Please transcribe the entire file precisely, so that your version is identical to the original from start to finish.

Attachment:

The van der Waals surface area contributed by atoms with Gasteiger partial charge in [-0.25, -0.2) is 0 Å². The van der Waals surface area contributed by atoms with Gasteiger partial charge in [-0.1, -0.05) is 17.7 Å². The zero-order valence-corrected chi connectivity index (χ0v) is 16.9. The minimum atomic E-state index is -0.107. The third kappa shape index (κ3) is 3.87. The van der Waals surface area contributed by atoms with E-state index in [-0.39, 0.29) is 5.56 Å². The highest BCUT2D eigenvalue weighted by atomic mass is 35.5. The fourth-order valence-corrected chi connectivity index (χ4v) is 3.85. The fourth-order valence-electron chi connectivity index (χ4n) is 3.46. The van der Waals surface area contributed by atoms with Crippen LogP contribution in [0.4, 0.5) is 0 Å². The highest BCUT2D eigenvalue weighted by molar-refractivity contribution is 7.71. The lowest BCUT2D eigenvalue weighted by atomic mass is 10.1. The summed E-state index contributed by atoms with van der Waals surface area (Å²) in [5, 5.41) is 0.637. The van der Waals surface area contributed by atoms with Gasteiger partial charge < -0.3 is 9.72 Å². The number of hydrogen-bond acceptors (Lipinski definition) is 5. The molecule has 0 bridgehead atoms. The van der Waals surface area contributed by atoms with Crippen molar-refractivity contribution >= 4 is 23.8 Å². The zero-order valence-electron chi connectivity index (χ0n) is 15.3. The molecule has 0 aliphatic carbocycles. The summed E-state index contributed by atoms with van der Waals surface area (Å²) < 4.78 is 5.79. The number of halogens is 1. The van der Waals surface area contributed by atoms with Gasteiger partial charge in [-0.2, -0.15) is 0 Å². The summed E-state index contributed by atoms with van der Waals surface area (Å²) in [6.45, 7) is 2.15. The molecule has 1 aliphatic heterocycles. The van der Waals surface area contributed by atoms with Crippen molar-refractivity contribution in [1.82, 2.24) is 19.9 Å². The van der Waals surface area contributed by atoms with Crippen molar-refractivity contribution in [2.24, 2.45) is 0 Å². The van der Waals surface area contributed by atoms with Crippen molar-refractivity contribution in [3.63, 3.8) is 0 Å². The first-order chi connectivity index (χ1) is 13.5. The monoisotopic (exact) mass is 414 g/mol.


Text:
The van der Waals surface area contributed by atoms with Gasteiger partial charge in [-0.25, -0.2) is 0 Å². The van der Waals surface area contributed by atoms with Gasteiger partial charge in [-0.1, -0.05) is 17.7 Å². The zero-order valence-corrected chi connectivity index (χ0v) is 16.9. The minimum atomic E-state index is -0.107. The third kappa shape index (κ3) is 3.87. The van der Waals surface area contributed by atoms with E-state index in [-0.39, 0.29) is 5.56 Å². The highest BCUT2D eigenvalue weighted by atomic mass is 35.5. The fourth-order valence-corrected chi connectivity index (χ4v) is 3.85. The fourth-order valence-electron chi connectivity index (χ4n) is 3.46. The van der Waals surface area contributed by atoms with Crippen LogP contribution in [0.4, 0.5) is 0 Å². The highest BCUT2D eigenvalue weighted by molar-refractivity contribution is 7.71. The lowest BCUT2D eigenvalue weighted by atomic mass is 10.1. The summed E-state index contributed by atoms with van der Waals surface area (Å²) in [5, 5.41) is 0.637. The van der Waals surface area contributed by atoms with Gasteiger partial charge < -0.3 is 9.72 Å². The number of hydrogen-bond acceptors (Lipinski definition) is 5. The molecule has 0 bridgehead atoms. The van der Waals surface area contributed by atoms with Crippen molar-refractivity contribution >= 4 is 23.8 Å². The zero-order valence-electron chi connectivity index (χ0n) is 15.3. The molecule has 0 aliphatic carbocycles. The summed E-state index contributed by atoms with van der Waals surface area (Å²) < 4.78 is 5.79. The number of halogens is 1. The van der Waals surface area contributed by atoms with Gasteiger partial charge in [-0.2, -0.15) is 0 Å². The summed E-state index contributed by atoms with van der Waals surface area (Å²) in [6.45, 7) is 2.15. The molecule has 1 aliphatic heterocycles. The van der Waals surface area contributed by atoms with Crippen molar-refractivity contribution in [1.82, 2.24) is 19.9 Å². The van der Waals surface area contributed by atoms with Crippen molar-refractivity contribution in [2.24, 2.45) is 0 Å². The van der Waals surface area contributed by atoms with Crippen molar-refractivity contribution in [3.63, 3.8) is 0 Å². The first-order chi connectivity index (χ1) is 13.5. The monoisotopic (exact) mass is 414 g/mol.